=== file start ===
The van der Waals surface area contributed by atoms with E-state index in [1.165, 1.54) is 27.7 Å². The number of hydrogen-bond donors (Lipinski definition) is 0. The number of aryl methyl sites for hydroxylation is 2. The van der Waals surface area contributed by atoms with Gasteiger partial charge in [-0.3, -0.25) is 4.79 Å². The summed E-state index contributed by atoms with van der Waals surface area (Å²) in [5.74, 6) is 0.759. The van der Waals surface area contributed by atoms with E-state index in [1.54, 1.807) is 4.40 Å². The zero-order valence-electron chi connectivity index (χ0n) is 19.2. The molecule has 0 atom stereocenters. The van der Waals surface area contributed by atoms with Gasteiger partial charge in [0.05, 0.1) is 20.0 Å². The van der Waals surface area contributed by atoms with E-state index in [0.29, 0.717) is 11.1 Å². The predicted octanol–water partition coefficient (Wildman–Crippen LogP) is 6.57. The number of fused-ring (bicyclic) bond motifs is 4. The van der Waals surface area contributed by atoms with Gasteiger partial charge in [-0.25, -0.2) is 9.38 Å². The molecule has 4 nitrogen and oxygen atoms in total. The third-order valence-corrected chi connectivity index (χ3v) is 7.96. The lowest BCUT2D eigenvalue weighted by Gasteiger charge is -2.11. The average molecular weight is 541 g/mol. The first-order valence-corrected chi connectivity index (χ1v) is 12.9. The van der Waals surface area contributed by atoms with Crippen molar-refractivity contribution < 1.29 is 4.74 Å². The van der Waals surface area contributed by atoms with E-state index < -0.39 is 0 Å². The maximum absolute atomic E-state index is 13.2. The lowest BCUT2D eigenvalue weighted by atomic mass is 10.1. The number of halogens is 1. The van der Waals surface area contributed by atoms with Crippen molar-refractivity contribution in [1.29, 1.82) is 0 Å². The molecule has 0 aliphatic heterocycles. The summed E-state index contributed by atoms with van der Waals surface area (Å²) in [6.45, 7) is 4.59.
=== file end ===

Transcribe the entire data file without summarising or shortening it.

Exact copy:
The van der Waals surface area contributed by atoms with E-state index in [1.165, 1.54) is 27.7 Å². The number of hydrogen-bond donors (Lipinski definition) is 0. The number of aryl methyl sites for hydroxylation is 2. The van der Waals surface area contributed by atoms with Gasteiger partial charge in [-0.3, -0.25) is 4.79 Å². The summed E-state index contributed by atoms with van der Waals surface area (Å²) in [5.74, 6) is 0.759. The van der Waals surface area contributed by atoms with E-state index in [1.54, 1.807) is 4.40 Å². The zero-order valence-electron chi connectivity index (χ0n) is 19.2. The molecule has 0 atom stereocenters. The van der Waals surface area contributed by atoms with Gasteiger partial charge in [0.05, 0.1) is 20.0 Å². The van der Waals surface area contributed by atoms with E-state index in [0.29, 0.717) is 11.1 Å². The predicted octanol–water partition coefficient (Wildman–Crippen LogP) is 6.57. The number of fused-ring (bicyclic) bond motifs is 4. The van der Waals surface area contributed by atoms with Gasteiger partial charge in [-0.25, -0.2) is 9.38 Å². The molecule has 4 nitrogen and oxygen atoms in total. The third-order valence-corrected chi connectivity index (χ3v) is 7.96. The lowest BCUT2D eigenvalue weighted by Gasteiger charge is -2.11. The average molecular weight is 541 g/mol. The first-order valence-corrected chi connectivity index (χ1v) is 12.9. The van der Waals surface area contributed by atoms with Crippen molar-refractivity contribution < 1.29 is 4.74 Å². The van der Waals surface area contributed by atoms with E-state index < -0.39 is 0 Å². The maximum absolute atomic E-state index is 13.2. The lowest BCUT2D eigenvalue weighted by atomic mass is 10.1. The number of halogens is 1. The van der Waals surface area contributed by atoms with Crippen molar-refractivity contribution in [1.29, 1.82) is 0 Å². The molecule has 0 aliphatic heterocycles. The summed E-state index contributed by atoms with van der Waals surface area (Å²) in [6.45, 7) is 4.59.